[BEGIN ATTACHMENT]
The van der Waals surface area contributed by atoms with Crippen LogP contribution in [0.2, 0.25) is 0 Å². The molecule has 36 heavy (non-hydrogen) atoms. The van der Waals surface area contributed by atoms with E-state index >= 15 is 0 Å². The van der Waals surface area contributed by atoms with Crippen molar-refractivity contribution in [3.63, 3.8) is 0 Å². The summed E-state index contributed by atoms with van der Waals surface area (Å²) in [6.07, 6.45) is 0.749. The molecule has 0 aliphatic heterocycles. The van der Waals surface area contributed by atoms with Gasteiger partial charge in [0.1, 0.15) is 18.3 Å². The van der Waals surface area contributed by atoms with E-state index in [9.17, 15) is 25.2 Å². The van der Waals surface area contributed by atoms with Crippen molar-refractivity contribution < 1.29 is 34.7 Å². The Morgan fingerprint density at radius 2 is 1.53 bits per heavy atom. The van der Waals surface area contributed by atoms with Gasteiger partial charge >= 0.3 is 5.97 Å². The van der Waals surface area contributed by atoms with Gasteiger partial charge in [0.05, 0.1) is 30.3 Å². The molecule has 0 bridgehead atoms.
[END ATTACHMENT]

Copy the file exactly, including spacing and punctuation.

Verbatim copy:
The van der Waals surface area contributed by atoms with Crippen LogP contribution in [0.2, 0.25) is 0 Å². The molecule has 36 heavy (non-hydrogen) atoms. The van der Waals surface area contributed by atoms with E-state index >= 15 is 0 Å². The van der Waals surface area contributed by atoms with Crippen molar-refractivity contribution in [3.63, 3.8) is 0 Å². The summed E-state index contributed by atoms with van der Waals surface area (Å²) in [6.07, 6.45) is 0.749. The molecule has 0 aliphatic heterocycles. The van der Waals surface area contributed by atoms with Gasteiger partial charge in [0.1, 0.15) is 18.3 Å². The van der Waals surface area contributed by atoms with E-state index in [9.17, 15) is 25.2 Å². The van der Waals surface area contributed by atoms with Crippen molar-refractivity contribution < 1.29 is 34.7 Å². The Morgan fingerprint density at radius 2 is 1.53 bits per heavy atom. The van der Waals surface area contributed by atoms with Gasteiger partial charge >= 0.3 is 5.97 Å². The van der Waals surface area contributed by atoms with Gasteiger partial charge in [0.05, 0.1) is 30.3 Å². The molecule has 0 bridgehead atoms.